PT Kids on: Knee pain in adolescents

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PT Kids on: Knee pain in adolescents

Osgood Schlatters is a very common knee pathology that statistically affects more boys than girls. We usually see it during large growth periods and it tends to affect children who participate in more agility based activities such as running and jumping.

These types of activities cause us to use our quadriceps muscles regularly, sometimes overuse and repetitive loading leads to added pressure/strain on the patella tendon (a small structure that attaches to our tibia and withstands the force of quadriceps function). Because we know the majority of adolescent children still have growth phases ahead of them, the tibia isn’t quite as strong as it can be yet and this leads to a symptomatic knee.

Symptoms

The main symptom is pain and is usually just below the knee cap; it is very common to see a visible bony lump which can occasionally be red or inflamed. Upon feeling this lump it can be tender and this is where the patella tendon attaches to your tibia. Through exercises and activity, this area can be more symptomatic due to the strain of the patella tendon.  This lump will likely remain permanently but it is important to say that the lump will not be symptomatic into adulthood. There is usually no restriction to the knee joint but it can be quite painful.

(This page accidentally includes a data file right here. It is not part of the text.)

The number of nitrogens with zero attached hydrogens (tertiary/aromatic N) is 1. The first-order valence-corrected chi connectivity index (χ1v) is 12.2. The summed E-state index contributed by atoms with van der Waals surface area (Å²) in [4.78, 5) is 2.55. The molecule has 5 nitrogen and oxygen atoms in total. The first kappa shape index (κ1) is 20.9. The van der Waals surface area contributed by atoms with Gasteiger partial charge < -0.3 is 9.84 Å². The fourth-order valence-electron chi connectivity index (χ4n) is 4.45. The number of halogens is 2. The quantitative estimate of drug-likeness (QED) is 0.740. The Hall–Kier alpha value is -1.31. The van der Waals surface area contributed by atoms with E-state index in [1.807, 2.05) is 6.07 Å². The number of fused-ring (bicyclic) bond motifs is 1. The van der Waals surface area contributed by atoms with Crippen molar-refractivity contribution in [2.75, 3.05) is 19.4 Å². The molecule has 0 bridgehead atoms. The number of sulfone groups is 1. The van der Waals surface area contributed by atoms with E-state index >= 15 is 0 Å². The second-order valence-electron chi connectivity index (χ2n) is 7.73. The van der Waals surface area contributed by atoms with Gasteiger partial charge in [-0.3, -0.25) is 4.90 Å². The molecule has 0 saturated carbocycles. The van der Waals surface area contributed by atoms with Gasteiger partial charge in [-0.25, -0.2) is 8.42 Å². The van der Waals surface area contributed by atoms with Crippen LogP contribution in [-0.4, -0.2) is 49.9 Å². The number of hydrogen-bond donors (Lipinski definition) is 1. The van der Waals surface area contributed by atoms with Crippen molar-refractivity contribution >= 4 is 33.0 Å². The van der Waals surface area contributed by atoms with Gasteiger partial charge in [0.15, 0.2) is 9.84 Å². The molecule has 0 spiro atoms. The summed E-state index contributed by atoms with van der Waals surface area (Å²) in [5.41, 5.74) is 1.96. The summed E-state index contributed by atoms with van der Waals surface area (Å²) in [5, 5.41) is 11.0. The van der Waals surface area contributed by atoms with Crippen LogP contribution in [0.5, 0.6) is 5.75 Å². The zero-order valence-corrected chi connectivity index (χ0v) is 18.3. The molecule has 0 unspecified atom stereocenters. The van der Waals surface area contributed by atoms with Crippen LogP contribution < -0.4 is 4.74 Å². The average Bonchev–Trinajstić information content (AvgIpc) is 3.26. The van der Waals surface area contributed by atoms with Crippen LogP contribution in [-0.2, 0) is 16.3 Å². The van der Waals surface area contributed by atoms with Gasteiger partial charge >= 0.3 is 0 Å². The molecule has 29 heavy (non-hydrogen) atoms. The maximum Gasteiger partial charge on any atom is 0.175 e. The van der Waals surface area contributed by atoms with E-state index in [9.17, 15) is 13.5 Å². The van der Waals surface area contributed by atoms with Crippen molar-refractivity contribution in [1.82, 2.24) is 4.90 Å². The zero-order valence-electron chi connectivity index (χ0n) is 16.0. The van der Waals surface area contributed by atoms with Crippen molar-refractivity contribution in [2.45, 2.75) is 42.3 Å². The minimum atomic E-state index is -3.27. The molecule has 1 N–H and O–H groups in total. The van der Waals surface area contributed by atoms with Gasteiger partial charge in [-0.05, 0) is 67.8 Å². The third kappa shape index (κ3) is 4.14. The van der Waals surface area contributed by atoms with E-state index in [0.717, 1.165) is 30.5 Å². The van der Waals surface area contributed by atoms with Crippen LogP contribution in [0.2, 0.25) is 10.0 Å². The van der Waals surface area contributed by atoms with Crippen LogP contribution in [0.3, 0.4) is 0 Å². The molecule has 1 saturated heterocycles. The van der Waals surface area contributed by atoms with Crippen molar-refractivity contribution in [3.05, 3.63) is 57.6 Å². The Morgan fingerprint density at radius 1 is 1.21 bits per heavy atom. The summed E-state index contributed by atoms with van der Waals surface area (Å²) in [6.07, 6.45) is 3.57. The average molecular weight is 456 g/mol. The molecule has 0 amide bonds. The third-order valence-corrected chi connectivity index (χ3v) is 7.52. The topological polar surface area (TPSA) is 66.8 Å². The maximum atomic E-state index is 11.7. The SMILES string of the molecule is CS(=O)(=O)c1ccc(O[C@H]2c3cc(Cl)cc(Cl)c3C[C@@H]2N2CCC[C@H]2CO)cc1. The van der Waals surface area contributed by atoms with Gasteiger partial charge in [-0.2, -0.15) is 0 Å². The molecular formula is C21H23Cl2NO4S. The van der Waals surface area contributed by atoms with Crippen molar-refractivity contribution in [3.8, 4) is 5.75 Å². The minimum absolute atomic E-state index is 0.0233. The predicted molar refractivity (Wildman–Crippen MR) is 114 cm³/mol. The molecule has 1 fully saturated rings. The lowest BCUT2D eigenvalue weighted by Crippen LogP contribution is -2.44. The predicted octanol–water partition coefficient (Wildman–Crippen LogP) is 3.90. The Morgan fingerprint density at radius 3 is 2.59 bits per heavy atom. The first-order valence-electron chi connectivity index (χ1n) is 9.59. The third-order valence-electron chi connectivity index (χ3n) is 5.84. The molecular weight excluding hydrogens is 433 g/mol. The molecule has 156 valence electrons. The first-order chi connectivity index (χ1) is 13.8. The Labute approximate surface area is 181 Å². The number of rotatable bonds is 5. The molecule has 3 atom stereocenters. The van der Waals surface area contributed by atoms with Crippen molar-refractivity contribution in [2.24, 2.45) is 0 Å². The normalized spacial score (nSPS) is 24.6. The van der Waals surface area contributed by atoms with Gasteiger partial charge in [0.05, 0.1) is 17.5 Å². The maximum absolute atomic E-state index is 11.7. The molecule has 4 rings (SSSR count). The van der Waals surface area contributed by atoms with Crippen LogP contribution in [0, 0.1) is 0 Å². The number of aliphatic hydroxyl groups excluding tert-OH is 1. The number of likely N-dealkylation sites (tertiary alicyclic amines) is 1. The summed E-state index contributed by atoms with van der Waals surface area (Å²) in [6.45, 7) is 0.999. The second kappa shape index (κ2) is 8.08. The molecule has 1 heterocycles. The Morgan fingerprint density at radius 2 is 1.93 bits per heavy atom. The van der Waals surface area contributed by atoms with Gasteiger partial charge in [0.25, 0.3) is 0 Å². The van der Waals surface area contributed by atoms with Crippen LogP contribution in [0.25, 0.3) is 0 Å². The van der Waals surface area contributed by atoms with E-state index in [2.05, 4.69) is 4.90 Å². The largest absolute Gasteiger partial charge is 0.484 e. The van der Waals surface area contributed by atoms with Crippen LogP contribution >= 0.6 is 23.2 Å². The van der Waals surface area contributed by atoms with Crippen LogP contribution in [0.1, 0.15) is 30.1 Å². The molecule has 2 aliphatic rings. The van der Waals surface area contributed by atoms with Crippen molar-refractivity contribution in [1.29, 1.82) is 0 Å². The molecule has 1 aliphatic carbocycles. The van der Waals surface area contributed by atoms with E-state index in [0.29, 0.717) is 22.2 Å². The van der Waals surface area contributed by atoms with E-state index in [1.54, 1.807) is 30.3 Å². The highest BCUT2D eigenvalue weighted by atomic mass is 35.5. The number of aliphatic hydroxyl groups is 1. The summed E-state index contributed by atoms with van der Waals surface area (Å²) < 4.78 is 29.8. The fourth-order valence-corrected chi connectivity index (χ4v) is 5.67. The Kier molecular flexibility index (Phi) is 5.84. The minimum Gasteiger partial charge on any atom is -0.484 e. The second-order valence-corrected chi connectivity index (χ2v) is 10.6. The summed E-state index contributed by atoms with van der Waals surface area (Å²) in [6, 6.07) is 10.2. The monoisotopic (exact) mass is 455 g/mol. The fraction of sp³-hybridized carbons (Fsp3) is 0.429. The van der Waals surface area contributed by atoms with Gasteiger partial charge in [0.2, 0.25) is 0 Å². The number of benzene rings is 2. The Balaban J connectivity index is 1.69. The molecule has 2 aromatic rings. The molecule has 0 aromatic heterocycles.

Treatments

If pain becomes limiting for the child, then an anti-inflammatory based medication or paracetamol can be beneficial. In some cases, children can continue on with sports and symptoms will settle naturally. In other cases, physiotherapy can be beneficial. Guidance around stretching and exercises allow the child to remain active without increasing the force through the muscle. Other protective methods such as knee pads or ice therapy may have a good outcome. On the whole, the outcome is very good, the majority of symptoms will settle within a couple of months.

How can PT Kids help?

If your child is struggling with knee pain why not allow one of our therapists to assess their needs. Many children have their symptoms described as ‘growing pains’ but if their symptoms persist over a period of time we can provide either piece of mind or the treatment they need.

Many of the children we see and treat with knee pain are active and sporty young people. We can help keep them on the pitch or on the track participating in the sports and activities they love as well as ensuring that as they grow they maintain good posture, technique and muscle balance.

If you do feel an assessment regarding any of the above symptoms for your child is required, then please contact us

PT Kids on: 07807004399 or Email us at: office@ptkids.co.uk

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